Why Banks and Credit Unions Should Stop With the Shenanigans and Focus on Creating Content That Matters
Where playbook content marketing goes wrong is in trying to market and sell from the get-go. We have to give you, our readers, something of value — our knowledge, insight and experience — before we earn the right to market to you.
This got me thinking about the shenanigans that come with white papers, e-books, industry research, and other pieces of digital content. To access this type of content, companies often require you to give them your personal details: name, email, and sometimes a lot more.
Companies believe that because they put a lot of work into their content that they should get something in return. They’re looking for the classic ROI. That something is the right to market to you. Because you downloaded that white paper, you now get the pleasure of being added to their newsletter, receiving invites to webinars and getting a slew of other marketing offers thrown at you. Yippee!
Unfortunately, this method doesn’t work.
Instead, it creates a barrier that’s annoying and self-serving. If I need the content, I’m either entering an email address that is specifically used for SPAM or I’m going to find it somewhere else. Forcing people to give up information to access content is a slap in the face. Do you really think your content is worth me giving away my info?
I’ve found your website. I’ve clicked around. And now I want to download your white paper. Oh wait … you’d like me to fill out a form before I get access? No thanks, I’m moving on!
Your institution may not be creating white papers or e-books, but there’s principles we can apply to steer you away from becoming one of these gimmicky, content-blocking suspects. And it goes beyond blocking content — creating content just to create content so you get more clicks is another content sin.
Whether you publish a blog, create financial literacy materials, or are just getting started in developing a social media calendar, remember this: the last thing anyone wants to do is waste their time with mediocre digital content.
Everywhere we look, someone is shouting for our attention. Banner ads. Timeline updates. Push notifications. Emails. Signups. Posts. Messages. And more.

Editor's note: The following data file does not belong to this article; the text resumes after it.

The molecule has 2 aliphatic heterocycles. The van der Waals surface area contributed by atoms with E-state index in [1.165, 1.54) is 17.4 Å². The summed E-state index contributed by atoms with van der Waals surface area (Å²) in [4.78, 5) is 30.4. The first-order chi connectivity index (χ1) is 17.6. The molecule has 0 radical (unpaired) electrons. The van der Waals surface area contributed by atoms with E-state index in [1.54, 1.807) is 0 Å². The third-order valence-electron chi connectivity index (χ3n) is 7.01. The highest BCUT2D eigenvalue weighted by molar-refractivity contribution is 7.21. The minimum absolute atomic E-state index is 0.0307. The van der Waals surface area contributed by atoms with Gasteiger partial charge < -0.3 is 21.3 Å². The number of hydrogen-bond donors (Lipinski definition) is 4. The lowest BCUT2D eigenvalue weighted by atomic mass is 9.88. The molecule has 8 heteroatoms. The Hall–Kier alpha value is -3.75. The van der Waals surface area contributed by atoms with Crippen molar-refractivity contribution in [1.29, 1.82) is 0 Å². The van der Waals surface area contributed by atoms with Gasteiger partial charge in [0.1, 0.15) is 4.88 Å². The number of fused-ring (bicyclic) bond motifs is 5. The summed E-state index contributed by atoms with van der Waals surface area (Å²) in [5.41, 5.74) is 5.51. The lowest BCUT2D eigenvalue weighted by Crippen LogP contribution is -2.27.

Everyone wants our attention and no one has time for content that’s surrounded by shenanigans.
Here’s my challenge to community banks and credit unions: be the community financial institution who takes a different approach. Put your content first and your marketing second.
Stop worrying about clicks or gathering new email addresses. Start focusing on impact. Ask yourself if what you’re posting brings value to your community. If you’re just looking to increase page views or to get more leads, stop. You’re better than that — create content with purpose.
If you came across the article you just posted in your non-work life, would you read it? And actually enjoy it? Sadly, too often, the answer is no. Teams get hung up in the machine that is product marketing. Hey, it’s Thursday. Thursday is the day we post! We have to post something.
This is the wrong mindset when it comes to content. Clicks don’t matter. Impact does.
Would you rather get 100 clicks and have people read the first sentence of your article and then bounce? Or would you prefer to get one person that reads the article, feels like they received valuable information and continued to come back to your site on a regular basis to digest more?
I’d take the one over a 100 any day.
Your content should think beyond clicks and new products being sold. As a community financial institution, you are a trusted voice in millions of people’s lives. You have an incredible opportunity to talk with your customers and members. Teach them something. Start conversations. Create platforms that encourage dialogue. And listen.
Content that is educational, engaging, honest, authentic and human has the potential to make a real difference. It can build awareness. Change behaviors. Challenge how we think. Start movements. And even lead to a product being purchased.
By focusing on content that matters, you’ll hopefully create things that people enjoy. And when people enjoy your content, they’ll come back for more. They’ll download the next episode. They’re subscribe. They’ll share.
This is how people tell you that they trust your expertise and respect your opinion. It can also lead to products and services being sold. But if it doesn’t, that’s okay. You’ll sleep better at night knowing you created something meaningful that could positively impact someone’s life.
Investing our time and energy in creating content that people want to consume is subtly but fundamentally different than creating content we want people to consume. It puts the reader/potential customer first. Our needs come after. — Intercom
If you can end the shenanigans — the click-bait, content-blocking, analytics-driven, product selling approaches — and create content that matters, your community will thank you. The internet will thank you. And you’ll be on your way to earning your spot as a trusted thought-leader. Proving that you care and respect the community you serve.
Now stop reading this. Go scrap your latest blog post draft. Start over and focus on your community. Be real. Put your readers first. Take a new approach and start creating content that matters.